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Making sense of DSE desk assessment regulations in the hybrid working world

 

Shane Lowe

CEO & Co-founder

Insight author headshot

Since pre-pandemic days, employers have struggled to understand DSE (Display Screen Equipment) assessment regulations and working from home health and safety.

A study carried out by Specsavers revealed that less than 50% of employers fully understand DSE and desk assessment regulations. Only 30% are in full compliance.

We surveyed HR and Health and Safety leaders at global companies to understand how employers are approaching DSE assessment compliance and desk worker injury prevention in the hybrid working world.

 

What were the results?

The survey revealed the following key insights:

  • Employers care about wellbeing and productivity - they are already running initiatives and are happy to put budget into improving these
  • Employers need more information to aid decision-making - they don’t know what their employees’ needs are or how best to measure or address them
  • Employers don’t understand their legal requirements or compliance - this is particularly common in complex, multinational firms
 
 

Over 70% of surveyed companies took action at the start of the pandemic to help employees improve their home workspaces. Equipment was transported from offices to homes. ‘Work-from-home budgets’ were given to employees to spend at their discretion.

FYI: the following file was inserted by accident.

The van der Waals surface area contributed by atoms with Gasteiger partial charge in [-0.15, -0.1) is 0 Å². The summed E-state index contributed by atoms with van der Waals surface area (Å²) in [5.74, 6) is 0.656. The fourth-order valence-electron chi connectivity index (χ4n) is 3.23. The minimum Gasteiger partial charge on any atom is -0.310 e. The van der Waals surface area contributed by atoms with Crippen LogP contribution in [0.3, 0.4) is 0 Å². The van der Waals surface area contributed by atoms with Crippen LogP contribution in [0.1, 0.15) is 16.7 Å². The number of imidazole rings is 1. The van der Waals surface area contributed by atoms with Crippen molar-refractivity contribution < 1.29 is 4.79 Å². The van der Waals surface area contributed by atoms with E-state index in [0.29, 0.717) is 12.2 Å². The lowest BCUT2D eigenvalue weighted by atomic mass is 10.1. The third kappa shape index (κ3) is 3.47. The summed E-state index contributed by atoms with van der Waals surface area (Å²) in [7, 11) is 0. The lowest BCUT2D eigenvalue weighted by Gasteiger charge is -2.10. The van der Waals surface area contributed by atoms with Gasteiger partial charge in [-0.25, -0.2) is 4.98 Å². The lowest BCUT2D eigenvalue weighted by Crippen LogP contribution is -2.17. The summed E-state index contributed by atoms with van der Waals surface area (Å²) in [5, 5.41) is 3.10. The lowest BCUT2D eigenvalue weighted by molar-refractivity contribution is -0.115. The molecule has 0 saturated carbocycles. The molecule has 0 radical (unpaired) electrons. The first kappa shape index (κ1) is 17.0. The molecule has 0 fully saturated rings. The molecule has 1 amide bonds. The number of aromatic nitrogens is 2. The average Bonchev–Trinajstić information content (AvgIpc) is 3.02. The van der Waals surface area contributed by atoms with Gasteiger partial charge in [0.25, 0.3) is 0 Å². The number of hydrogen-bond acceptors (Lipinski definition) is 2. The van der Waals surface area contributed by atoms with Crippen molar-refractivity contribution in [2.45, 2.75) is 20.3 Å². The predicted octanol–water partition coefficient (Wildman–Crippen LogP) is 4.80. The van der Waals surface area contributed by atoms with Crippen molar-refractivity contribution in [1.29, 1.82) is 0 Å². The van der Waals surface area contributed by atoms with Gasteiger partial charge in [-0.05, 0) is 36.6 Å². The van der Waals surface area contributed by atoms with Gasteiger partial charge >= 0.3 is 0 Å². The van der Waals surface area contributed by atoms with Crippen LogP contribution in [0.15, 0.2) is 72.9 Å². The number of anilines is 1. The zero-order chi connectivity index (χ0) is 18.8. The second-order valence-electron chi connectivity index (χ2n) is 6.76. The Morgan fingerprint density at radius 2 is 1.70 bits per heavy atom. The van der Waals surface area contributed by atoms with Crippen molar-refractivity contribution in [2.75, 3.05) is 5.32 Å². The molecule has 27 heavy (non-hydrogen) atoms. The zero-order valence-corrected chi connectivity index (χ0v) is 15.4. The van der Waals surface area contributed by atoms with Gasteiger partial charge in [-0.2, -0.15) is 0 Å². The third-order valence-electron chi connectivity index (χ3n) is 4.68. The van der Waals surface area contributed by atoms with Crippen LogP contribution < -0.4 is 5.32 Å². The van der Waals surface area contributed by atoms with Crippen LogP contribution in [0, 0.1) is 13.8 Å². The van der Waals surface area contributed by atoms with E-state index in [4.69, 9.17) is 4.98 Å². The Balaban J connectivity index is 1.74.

However in many cases, employees didn’t understand how to best use these budgets to improve their workspaces and employers were never able to measure the impact or return on their investment.

The past 18 months have been focused on maintaining team morale and productivity. Attention has now turned to longer-term planning for remote and hybrid working, including compliance with regulatory requirements.

For the majority of companies, complaints of back pain or other musculoskeletal issues are on the rise, yet only 10% of surveyed employers said they fully understand workspace regulations for DSE and desk assessments for hybrid working.

Even the companies providing the most generous work-from-home budgets found that employees were not substantially better set up to work remotely than they were before, and were only marginally closer to regulatory compliance.

 
 

What are the requirements?

Most countries have regulations on the type of workspace that employers must provide for desk workers.

Pre-2020 regulations mostly focused on office-based workers, but requirements for remote workers have now largely been updated in line with those for office workers.

Broadly, employers have two core requirements under the regulations:

  1. Assess the suitability of a desk workers’ workspace, particularly an ergonomic assessment of quality of the workspace.
  2. Train employees how to work safely in their environment, including ergonomics, equipment and healthy behaviours like taking frequent breaks.

Employers who do not comply with both requirements are likely to be in direct breach of the regulations.

You can read more about DSE and desk assessment regulations and your duty of care as an employer in our whitepaper.

 

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